Catherine Deneuve: Style & talent on TCM tonight
A day to rejoice on Turner Classic Movies: Catherine Deneuve, one of the few true Living Film Legends, is TCM’s “Summer Under the Stars” star today, August 12, 2013. Catherine Deneuve is not only one of the most beautiful film actresses ever, she’s also one of the very best. In fact, the more mature her looks, the more fascinating she has become. Though, admittedly, Deneuve has always been great to look at, and she has been a mesmerizing screen presence since at least the early 1980s.
‘The Umbrellas of Cherbourg’: One of the greatest movie musicals ever
Right now, TCM is showing one of the greatest movie musicals ever made, Jacques Demy’s Palme d’Or winner The Umbrellas of Cherbourg (1964), in which a very blonde, very young, very pretty, and very dubbed Catherine Deneuve (singing voice by Danielle Licari) plays the girlfriend of the very handsome Nino Castelnuovo (dubbed by José Bartel). All goes well for the singing couple – The Umbrellas of Cherbourg‘s dialogue is all sung – until the French government decides that democracy and freedom are for Europeans, not Africans or Arabs. Hence, the Franco-Algerian War. Castelnuovo must leave his small town to protect Flag, Country, God, and Colonialism; Deneuve stays behind. Will she remain faithful to him? Well, let’s just say that the final scene in The Umbrellas of Cherbourg is one of the most moving in film history.
Summing up: in vibrant color (Jean Rabier), featuring haunting music (Michel Legrand), and deftly directed and acted, Jacques Demy’s The Umbrellas of Cherbourg is a masterpiece that makes the overwhelming majority of Hollywood musicals look like Amateur Hour – or, at best, technically proficient but soulless, heartless efforts.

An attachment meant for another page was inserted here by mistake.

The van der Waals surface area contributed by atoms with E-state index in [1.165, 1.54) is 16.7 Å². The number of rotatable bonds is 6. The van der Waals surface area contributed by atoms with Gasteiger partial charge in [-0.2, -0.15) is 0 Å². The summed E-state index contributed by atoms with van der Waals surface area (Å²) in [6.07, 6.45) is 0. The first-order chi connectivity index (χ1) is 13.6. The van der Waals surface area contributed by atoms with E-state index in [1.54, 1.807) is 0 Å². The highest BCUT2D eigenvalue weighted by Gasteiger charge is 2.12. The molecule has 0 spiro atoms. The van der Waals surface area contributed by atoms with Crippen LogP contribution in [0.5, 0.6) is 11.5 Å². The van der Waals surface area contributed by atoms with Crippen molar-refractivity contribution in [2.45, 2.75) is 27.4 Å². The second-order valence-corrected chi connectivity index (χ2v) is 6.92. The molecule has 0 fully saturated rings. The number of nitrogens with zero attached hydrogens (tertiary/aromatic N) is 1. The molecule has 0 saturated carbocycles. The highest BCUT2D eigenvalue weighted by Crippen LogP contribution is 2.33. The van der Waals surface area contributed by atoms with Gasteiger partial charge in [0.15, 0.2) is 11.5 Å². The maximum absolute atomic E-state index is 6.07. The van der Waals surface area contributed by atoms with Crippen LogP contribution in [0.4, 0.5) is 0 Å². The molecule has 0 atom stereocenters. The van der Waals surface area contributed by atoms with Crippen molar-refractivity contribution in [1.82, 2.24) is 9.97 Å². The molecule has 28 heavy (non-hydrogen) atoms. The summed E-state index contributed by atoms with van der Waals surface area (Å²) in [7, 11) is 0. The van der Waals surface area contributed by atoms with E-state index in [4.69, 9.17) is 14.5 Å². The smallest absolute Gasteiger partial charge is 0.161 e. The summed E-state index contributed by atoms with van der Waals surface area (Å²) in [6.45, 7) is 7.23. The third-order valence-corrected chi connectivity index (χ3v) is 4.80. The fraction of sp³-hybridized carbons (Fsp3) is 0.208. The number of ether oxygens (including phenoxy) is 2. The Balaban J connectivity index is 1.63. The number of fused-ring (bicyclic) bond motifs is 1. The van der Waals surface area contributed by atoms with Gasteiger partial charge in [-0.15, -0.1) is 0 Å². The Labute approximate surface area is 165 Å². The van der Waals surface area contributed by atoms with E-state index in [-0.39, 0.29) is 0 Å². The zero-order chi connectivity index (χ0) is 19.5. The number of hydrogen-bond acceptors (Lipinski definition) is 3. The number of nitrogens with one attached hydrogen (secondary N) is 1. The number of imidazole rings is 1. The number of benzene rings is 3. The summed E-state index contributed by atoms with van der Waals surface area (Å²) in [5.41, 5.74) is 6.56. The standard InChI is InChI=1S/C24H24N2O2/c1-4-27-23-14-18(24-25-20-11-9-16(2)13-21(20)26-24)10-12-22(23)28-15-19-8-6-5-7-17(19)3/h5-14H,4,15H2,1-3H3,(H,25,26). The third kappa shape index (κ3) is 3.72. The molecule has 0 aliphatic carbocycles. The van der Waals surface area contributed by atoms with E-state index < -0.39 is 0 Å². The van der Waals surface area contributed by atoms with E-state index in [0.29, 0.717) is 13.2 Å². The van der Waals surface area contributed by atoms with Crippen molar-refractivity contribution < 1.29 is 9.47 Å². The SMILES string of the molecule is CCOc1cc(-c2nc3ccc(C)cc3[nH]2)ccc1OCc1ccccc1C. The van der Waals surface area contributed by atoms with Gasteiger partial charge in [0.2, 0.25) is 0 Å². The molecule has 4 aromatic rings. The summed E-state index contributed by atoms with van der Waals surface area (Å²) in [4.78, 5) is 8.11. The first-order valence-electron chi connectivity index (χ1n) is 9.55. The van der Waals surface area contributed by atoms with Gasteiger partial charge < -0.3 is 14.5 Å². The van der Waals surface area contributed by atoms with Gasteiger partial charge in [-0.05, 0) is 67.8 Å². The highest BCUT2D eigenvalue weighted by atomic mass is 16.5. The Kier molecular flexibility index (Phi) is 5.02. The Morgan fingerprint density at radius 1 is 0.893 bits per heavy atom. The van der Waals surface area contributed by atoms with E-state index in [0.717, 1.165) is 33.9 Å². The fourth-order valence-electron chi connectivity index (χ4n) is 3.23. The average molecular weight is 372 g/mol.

Catherine Deneuve and Luis Buñuel
Another reason to rejoice: no less than two Luis Buñuel movies on Catherine Deneuve Day. The word “genius” is thrown about to describe nearly everyone who makes popular mainstream movies, from Steven Spielberg and James Cameron to Quentin Tarantino and Martin Scorsese. Although there’s nothing intrinsically wrong with crowd-pleasing fare, in my view the definition “film genius” should be applied to someone like Luis Buñuel – a thoughtful, challenging, courageous, subversive filmmaker who was never a public favorite. (Most of today’s debased film critics have probably never even heard of him.)
So, do not miss Tristana (1970), in which Fernando Rey plays a respectable nobleman who becomes sexually obsessed with his charge (Deneuve), and which offers something to offend just about everyone, especially prudes and the politically correct crowd. I find it amazing that this complex, unusual film somehow managed to receive a Best Foreign Language Film Academy Award nomination, considering the sort of goo that usually makes the Academy’s shortlist.
Later on, Buñuel and Catherine Deneuve are back with Belle de Jour (1967), an arthouse box office hit both at the time of its release and upon its U.S. rerelease in 1995. No, not because of Buñuel’s masterful attack on bourgeois mores and morals, or Sacha Vierny’s dreamlike cinematography – but because Belle de Jour features kinky sex: Deneuve is a cool housewife by day and a hot sex worker by night. Another one not to be missed.